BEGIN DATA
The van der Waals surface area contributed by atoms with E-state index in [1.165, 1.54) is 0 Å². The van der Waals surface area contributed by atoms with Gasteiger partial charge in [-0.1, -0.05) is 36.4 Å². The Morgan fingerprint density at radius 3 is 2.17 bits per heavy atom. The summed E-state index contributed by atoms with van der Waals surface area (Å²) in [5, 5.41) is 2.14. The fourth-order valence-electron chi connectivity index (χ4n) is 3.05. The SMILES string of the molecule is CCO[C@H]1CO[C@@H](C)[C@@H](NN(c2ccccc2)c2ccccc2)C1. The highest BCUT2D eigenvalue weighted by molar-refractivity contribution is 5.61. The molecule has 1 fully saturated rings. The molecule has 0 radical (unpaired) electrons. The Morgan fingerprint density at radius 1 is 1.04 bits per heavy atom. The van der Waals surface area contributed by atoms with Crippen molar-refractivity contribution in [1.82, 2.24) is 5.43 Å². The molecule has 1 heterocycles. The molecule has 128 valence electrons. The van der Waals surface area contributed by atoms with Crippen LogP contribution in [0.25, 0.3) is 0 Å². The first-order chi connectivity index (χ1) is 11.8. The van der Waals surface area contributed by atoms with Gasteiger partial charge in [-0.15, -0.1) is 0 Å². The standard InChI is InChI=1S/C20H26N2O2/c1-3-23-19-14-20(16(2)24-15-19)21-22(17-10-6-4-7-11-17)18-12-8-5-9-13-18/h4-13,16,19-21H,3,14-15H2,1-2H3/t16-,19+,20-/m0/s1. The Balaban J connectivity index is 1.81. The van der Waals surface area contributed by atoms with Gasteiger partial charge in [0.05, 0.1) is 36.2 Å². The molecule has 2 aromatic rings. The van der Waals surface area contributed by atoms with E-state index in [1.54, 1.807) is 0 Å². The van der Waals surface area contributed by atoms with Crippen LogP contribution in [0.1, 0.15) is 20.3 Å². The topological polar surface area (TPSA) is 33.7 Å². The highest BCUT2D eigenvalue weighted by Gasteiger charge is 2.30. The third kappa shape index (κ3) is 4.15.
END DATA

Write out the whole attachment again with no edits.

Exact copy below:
The van der Waals surface area contributed by atoms with E-state index in [1.165, 1.54) is 0 Å². The van der Waals surface area contributed by atoms with Gasteiger partial charge in [-0.1, -0.05) is 36.4 Å². The Morgan fingerprint density at radius 3 is 2.17 bits per heavy atom. The summed E-state index contributed by atoms with van der Waals surface area (Å²) in [5, 5.41) is 2.14. The fourth-order valence-electron chi connectivity index (χ4n) is 3.05. The SMILES string of the molecule is CCO[C@H]1CO[C@@H](C)[C@@H](NN(c2ccccc2)c2ccccc2)C1. The highest BCUT2D eigenvalue weighted by molar-refractivity contribution is 5.61. The molecule has 1 fully saturated rings. The molecule has 0 radical (unpaired) electrons. The Morgan fingerprint density at radius 1 is 1.04 bits per heavy atom. The van der Waals surface area contributed by atoms with Crippen molar-refractivity contribution in [1.82, 2.24) is 5.43 Å². The molecule has 1 heterocycles. The molecule has 128 valence electrons. The van der Waals surface area contributed by atoms with Crippen LogP contribution in [0.25, 0.3) is 0 Å². The first-order chi connectivity index (χ1) is 11.8. The van der Waals surface area contributed by atoms with Gasteiger partial charge in [-0.15, -0.1) is 0 Å². The standard InChI is InChI=1S/C20H26N2O2/c1-3-23-19-14-20(16(2)24-15-19)21-22(17-10-6-4-7-11-17)18-12-8-5-9-13-18/h4-13,16,19-21H,3,14-15H2,1-2H3/t16-,19+,20-/m0/s1. The Balaban J connectivity index is 1.81. The van der Waals surface area contributed by atoms with Gasteiger partial charge in [0.05, 0.1) is 36.2 Å². The molecule has 2 aromatic rings. The van der Waals surface area contributed by atoms with E-state index in [1.54, 1.807) is 0 Å². The van der Waals surface area contributed by atoms with Crippen LogP contribution in [0.1, 0.15) is 20.3 Å². The topological polar surface area (TPSA) is 33.7 Å². The highest BCUT2D eigenvalue weighted by Gasteiger charge is 2.30. The third kappa shape index (κ3) is 4.15.